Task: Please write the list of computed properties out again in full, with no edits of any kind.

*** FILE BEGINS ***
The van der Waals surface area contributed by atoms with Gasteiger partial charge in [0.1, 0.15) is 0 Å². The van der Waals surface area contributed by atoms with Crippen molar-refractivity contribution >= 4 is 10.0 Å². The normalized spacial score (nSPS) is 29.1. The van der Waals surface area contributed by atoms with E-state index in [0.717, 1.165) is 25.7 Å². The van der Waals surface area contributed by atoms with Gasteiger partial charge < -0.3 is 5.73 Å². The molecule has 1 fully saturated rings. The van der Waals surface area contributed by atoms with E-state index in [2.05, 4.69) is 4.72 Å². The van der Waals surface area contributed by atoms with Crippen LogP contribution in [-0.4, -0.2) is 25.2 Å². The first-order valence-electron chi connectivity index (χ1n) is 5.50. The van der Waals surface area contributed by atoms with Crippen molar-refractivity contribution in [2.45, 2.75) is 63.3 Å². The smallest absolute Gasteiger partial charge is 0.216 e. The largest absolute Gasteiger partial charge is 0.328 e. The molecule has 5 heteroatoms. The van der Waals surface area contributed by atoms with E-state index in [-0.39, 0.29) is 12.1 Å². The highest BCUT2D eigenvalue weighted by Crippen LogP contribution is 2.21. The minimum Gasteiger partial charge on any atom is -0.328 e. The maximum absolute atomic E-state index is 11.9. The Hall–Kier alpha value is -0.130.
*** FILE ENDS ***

The van der Waals surface area contributed by atoms with Gasteiger partial charge in [0.1, 0.15) is 0 Å². The van der Waals surface area contributed by atoms with Crippen molar-refractivity contribution >= 4 is 10.0 Å². The normalized spacial score (nSPS) is 29.1. The van der Waals surface area contributed by atoms with E-state index in [0.717, 1.165) is 25.7 Å². The van der Waals surface area contributed by atoms with Gasteiger partial charge < -0.3 is 5.73 Å². The molecule has 1 fully saturated rings. The van der Waals surface area contributed by atoms with E-state index in [2.05, 4.69) is 4.72 Å². The van der Waals surface area contributed by atoms with Crippen LogP contribution in [-0.4, -0.2) is 25.2 Å². The first-order valence-electron chi connectivity index (χ1n) is 5.50. The van der Waals surface area contributed by atoms with Crippen molar-refractivity contribution in [2.45, 2.75) is 63.3 Å². The smallest absolute Gasteiger partial charge is 0.216 e. The largest absolute Gasteiger partial charge is 0.328 e. The molecule has 5 heteroatoms. The van der Waals surface area contributed by atoms with E-state index in [-0.39, 0.29) is 12.1 Å². The highest BCUT2D eigenvalue weighted by Crippen LogP contribution is 2.21. The minimum Gasteiger partial charge on any atom is -0.328 e. The maximum absolute atomic E-state index is 11.9. The Hall–Kier alpha value is -0.130.